Frequently Asked Questions
Where can you complete the census?
You can complete the census online at my2020census.gov, on the phone (844-330-2020), or respond by mail.
Most households received a census invitation in March that includes a 12-digit code unique to each address. Use this code to start completing your census. If a household has misplaced the 12-digit code they can still complete the census by selecting “I don’t have a 12-digit census code” on the online platform.
The census is available in 13 languages online and on the phone (find the different language phone lines on the census bureau website).
How long does it take to complete the census?
The census has 4 questions for the entire household and 6 question per person. On average the census takes less than 10 minutes to complete.
Do I need a Census ID to complete the census?
No, you do not need a census ID to complete the census. There is an “I don’t have a Census ID” option via the online form, you will have to provide your address instead.
What if someone is temporarily living somewhere else because of the COVID-19 crisis?
The general rule of thumb is to count a person where they sleep and eat 51% of the time.
What about college students who are temporarily home because of COVID-19?
College students who live on campus will be counted by their institution in the Group Quarters Enumeration process. Students who live outside of campus must fill out their own forms, and they are counted where they live 51% of the time.
How do people experiencing homelessness get counted?
The U.S. Census Bureau devotes three days to count people who are experiencing homelessness throughout the country. As of now, these days are April 29th-May 1st but it could change. The Bureau will follow three steps to make sure everyone is counted. They are:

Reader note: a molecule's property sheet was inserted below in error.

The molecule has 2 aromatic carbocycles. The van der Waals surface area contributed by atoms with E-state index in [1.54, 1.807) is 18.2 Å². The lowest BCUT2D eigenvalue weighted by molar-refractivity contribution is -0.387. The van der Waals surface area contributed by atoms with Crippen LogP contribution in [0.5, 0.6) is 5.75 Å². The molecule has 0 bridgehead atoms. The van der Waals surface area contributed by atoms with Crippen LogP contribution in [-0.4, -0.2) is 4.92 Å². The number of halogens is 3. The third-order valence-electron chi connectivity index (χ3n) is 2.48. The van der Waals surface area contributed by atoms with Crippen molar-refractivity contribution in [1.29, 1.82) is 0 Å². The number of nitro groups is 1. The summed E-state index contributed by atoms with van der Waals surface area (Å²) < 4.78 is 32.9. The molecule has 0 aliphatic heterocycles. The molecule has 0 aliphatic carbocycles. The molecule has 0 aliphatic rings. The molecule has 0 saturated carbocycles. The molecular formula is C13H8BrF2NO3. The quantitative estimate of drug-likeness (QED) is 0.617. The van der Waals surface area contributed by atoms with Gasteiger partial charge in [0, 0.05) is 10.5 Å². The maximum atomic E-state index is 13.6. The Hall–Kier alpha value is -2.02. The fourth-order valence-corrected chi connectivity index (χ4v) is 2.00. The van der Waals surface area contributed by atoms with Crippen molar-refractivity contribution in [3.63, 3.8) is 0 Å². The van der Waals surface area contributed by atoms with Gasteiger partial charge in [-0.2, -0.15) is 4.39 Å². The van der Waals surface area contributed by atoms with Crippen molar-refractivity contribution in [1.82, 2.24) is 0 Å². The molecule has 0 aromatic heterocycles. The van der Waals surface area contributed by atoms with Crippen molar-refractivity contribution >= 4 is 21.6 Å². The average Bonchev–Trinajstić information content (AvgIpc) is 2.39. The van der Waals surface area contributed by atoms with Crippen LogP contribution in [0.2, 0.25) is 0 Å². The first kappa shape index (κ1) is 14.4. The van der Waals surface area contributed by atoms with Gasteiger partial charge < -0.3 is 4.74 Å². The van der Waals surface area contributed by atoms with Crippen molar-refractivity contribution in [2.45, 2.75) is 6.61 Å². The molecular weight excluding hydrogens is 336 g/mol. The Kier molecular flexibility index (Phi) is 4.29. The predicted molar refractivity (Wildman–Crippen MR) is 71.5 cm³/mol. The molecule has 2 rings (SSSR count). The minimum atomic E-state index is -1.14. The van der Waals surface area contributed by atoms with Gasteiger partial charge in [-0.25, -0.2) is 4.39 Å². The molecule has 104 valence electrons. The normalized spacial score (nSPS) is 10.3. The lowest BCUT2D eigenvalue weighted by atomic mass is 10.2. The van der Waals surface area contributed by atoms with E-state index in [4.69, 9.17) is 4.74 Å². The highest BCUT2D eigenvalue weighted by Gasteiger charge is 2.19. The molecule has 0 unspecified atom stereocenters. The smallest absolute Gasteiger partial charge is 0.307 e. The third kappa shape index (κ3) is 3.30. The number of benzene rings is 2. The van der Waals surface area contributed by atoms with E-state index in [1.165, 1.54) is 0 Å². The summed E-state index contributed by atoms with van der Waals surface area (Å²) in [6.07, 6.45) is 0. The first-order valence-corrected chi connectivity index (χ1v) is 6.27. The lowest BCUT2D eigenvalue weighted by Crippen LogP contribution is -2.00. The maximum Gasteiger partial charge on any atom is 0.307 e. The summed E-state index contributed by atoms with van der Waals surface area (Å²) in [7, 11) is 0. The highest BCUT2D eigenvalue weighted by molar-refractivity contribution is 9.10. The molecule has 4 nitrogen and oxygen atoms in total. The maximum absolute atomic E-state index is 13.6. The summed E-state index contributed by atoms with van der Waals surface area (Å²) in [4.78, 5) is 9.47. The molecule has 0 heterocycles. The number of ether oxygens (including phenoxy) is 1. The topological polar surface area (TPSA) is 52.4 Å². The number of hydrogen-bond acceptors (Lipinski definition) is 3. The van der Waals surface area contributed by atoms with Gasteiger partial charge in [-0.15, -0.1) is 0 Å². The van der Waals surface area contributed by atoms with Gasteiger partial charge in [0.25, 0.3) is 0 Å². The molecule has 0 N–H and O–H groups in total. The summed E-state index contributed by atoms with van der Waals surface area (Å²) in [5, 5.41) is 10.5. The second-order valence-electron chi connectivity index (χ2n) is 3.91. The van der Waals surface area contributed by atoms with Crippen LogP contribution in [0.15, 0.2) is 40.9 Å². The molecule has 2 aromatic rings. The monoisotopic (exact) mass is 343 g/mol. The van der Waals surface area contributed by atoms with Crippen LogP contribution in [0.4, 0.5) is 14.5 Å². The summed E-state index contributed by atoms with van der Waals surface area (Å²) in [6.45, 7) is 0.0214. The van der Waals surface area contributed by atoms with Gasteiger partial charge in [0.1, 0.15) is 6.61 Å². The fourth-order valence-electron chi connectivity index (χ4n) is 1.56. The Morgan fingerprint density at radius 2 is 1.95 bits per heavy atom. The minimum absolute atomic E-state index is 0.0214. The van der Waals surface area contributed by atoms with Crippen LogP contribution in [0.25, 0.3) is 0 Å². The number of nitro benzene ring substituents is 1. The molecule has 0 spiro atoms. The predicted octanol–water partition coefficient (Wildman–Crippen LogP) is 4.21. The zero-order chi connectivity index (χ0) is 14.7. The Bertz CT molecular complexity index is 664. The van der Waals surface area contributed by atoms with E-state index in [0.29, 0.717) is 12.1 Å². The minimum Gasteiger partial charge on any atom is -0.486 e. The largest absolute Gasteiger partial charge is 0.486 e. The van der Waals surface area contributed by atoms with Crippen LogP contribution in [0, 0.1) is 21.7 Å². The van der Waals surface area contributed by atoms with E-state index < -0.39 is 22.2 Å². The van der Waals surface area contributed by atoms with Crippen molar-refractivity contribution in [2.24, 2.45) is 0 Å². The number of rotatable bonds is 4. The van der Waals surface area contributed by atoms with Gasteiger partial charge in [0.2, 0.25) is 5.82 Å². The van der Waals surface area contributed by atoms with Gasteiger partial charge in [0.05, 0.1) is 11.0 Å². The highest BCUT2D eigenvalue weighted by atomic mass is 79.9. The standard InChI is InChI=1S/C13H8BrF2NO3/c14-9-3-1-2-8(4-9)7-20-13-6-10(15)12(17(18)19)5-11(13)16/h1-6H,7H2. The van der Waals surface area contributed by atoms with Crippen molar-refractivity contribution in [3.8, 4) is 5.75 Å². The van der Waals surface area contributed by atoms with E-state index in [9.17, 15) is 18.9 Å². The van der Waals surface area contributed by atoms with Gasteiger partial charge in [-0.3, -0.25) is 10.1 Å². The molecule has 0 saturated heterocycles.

- Counting people who are in shelters.
- Counting people at soup kitchens and mobile food vans.
- Counting people in non-sheltered, outdoor locations, such as tent encampments and on streets.
Why is there only two options under the question about sex?
There is only the option of male or female on the census form. We understand that this does not affirm the experiences of people who identify as trans and nonbinary or gender nonconforming. MCN hopes to continue advocating.
What happens if you don’t answer all of the questions on the census?
While you can submit a census form having not completed one or two of the prompts, we encourage everyone to fill out as many questions as they can as it may result in a follow up phone call or visit from a Census Enumerator.
Can a nonprofit worker help a person fill out their census?
Yes, you can help someone fill out their census as long as you disclose that you do not work for the U.S. Census Bureau, therefore the information they share with you is not protected under Title 13.
When is the deadline to complete the census?
May 7 is the day that early nonresponse follow up starts. Nonresponse follow up is the process of Census Bureau following up on the phone or by paying a visit to the house.